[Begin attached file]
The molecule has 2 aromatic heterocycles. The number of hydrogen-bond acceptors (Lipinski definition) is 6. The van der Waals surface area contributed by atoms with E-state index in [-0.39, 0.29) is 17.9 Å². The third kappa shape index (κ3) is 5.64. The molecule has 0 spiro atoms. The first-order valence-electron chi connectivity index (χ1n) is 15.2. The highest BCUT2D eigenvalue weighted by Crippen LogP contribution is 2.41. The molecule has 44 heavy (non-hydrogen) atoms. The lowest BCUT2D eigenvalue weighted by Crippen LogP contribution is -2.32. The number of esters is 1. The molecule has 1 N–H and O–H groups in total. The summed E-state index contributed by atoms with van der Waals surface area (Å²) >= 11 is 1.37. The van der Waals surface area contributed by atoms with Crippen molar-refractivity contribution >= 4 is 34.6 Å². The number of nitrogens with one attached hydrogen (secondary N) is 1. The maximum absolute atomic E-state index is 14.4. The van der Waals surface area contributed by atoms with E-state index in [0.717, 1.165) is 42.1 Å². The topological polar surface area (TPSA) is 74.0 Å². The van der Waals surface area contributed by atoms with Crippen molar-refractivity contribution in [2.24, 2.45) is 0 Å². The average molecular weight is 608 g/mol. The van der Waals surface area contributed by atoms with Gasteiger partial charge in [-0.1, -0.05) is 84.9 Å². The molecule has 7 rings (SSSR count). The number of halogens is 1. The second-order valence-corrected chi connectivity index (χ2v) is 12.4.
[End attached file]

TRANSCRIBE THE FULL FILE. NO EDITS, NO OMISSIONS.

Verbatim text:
The molecule has 2 aromatic heterocycles. The number of hydrogen-bond acceptors (Lipinski definition) is 6. The van der Waals surface area contributed by atoms with E-state index in [-0.39, 0.29) is 17.9 Å². The third kappa shape index (κ3) is 5.64. The molecule has 0 spiro atoms. The first-order valence-electron chi connectivity index (χ1n) is 15.2. The highest BCUT2D eigenvalue weighted by Crippen LogP contribution is 2.41. The molecule has 44 heavy (non-hydrogen) atoms. The lowest BCUT2D eigenvalue weighted by Crippen LogP contribution is -2.32. The number of esters is 1. The molecule has 1 N–H and O–H groups in total. The summed E-state index contributed by atoms with van der Waals surface area (Å²) >= 11 is 1.37. The van der Waals surface area contributed by atoms with Crippen molar-refractivity contribution >= 4 is 34.6 Å². The number of nitrogens with one attached hydrogen (secondary N) is 1. The maximum absolute atomic E-state index is 14.4. The van der Waals surface area contributed by atoms with E-state index in [0.717, 1.165) is 42.1 Å². The topological polar surface area (TPSA) is 74.0 Å². The van der Waals surface area contributed by atoms with Crippen molar-refractivity contribution in [2.24, 2.45) is 0 Å². The average molecular weight is 608 g/mol. The van der Waals surface area contributed by atoms with Gasteiger partial charge in [-0.1, -0.05) is 84.9 Å². The molecule has 7 rings (SSSR count). The number of halogens is 1. The second-order valence-corrected chi connectivity index (χ2v) is 12.4.